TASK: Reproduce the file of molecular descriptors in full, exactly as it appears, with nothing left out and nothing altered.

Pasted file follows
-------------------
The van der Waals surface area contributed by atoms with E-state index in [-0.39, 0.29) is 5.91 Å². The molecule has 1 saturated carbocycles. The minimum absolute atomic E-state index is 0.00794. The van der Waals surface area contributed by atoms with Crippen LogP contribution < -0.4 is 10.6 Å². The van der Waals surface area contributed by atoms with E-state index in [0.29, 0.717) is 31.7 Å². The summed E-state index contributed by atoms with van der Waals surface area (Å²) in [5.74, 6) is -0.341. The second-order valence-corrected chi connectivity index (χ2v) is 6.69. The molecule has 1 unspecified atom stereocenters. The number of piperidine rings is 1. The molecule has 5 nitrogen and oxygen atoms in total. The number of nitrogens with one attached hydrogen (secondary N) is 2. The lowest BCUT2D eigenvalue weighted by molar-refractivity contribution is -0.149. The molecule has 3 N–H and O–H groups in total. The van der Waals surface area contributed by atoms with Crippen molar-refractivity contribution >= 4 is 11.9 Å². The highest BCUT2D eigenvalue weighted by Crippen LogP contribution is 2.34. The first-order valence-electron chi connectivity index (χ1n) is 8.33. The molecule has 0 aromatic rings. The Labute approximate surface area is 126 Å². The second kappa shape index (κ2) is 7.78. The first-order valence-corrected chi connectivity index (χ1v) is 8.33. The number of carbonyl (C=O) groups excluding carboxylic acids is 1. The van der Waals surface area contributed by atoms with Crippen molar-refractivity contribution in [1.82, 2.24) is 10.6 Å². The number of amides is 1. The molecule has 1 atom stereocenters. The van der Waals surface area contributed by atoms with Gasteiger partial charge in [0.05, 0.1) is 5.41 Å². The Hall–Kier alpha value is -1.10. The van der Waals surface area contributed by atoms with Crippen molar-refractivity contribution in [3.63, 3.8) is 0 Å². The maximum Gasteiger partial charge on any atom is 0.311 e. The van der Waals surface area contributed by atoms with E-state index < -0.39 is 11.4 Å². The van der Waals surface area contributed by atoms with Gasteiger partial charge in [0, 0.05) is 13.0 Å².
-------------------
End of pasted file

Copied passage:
The van der Waals surface area contributed by atoms with E-state index in [-0.39, 0.29) is 5.91 Å². The molecule has 1 saturated carbocycles. The minimum absolute atomic E-state index is 0.00794. The van der Waals surface area contributed by atoms with Crippen LogP contribution < -0.4 is 10.6 Å². The van der Waals surface area contributed by atoms with E-state index in [0.29, 0.717) is 31.7 Å². The summed E-state index contributed by atoms with van der Waals surface area (Å²) in [5.74, 6) is -0.341. The second-order valence-corrected chi connectivity index (χ2v) is 6.69. The molecule has 1 unspecified atom stereocenters. The number of piperidine rings is 1. The molecule has 5 nitrogen and oxygen atoms in total. The number of nitrogens with one attached hydrogen (secondary N) is 2. The lowest BCUT2D eigenvalue weighted by molar-refractivity contribution is -0.149. The molecule has 3 N–H and O–H groups in total. The van der Waals surface area contributed by atoms with Crippen molar-refractivity contribution >= 4 is 11.9 Å². The highest BCUT2D eigenvalue weighted by Crippen LogP contribution is 2.34. The first-order valence-electron chi connectivity index (χ1n) is 8.33. The molecule has 0 aromatic rings. The Labute approximate surface area is 126 Å². The second kappa shape index (κ2) is 7.78. The first-order valence-corrected chi connectivity index (χ1v) is 8.33. The number of carbonyl (C=O) groups excluding carboxylic acids is 1. The van der Waals surface area contributed by atoms with Crippen molar-refractivity contribution in [1.82, 2.24) is 10.6 Å². The number of amides is 1. The molecule has 1 atom stereocenters. The van der Waals surface area contributed by atoms with Gasteiger partial charge in [0.05, 0.1) is 5.41 Å². The Hall–Kier alpha value is -1.10. The van der Waals surface area contributed by atoms with Crippen molar-refractivity contribution in [3.63, 3.8) is 0 Å². The maximum Gasteiger partial charge on any atom is 0.311 e. The van der Waals surface area contributed by atoms with E-state index < -0.39 is 11.4 Å². The van der Waals surface area contributed by atoms with Gasteiger partial charge in [0, 0.05) is 13.0 Å².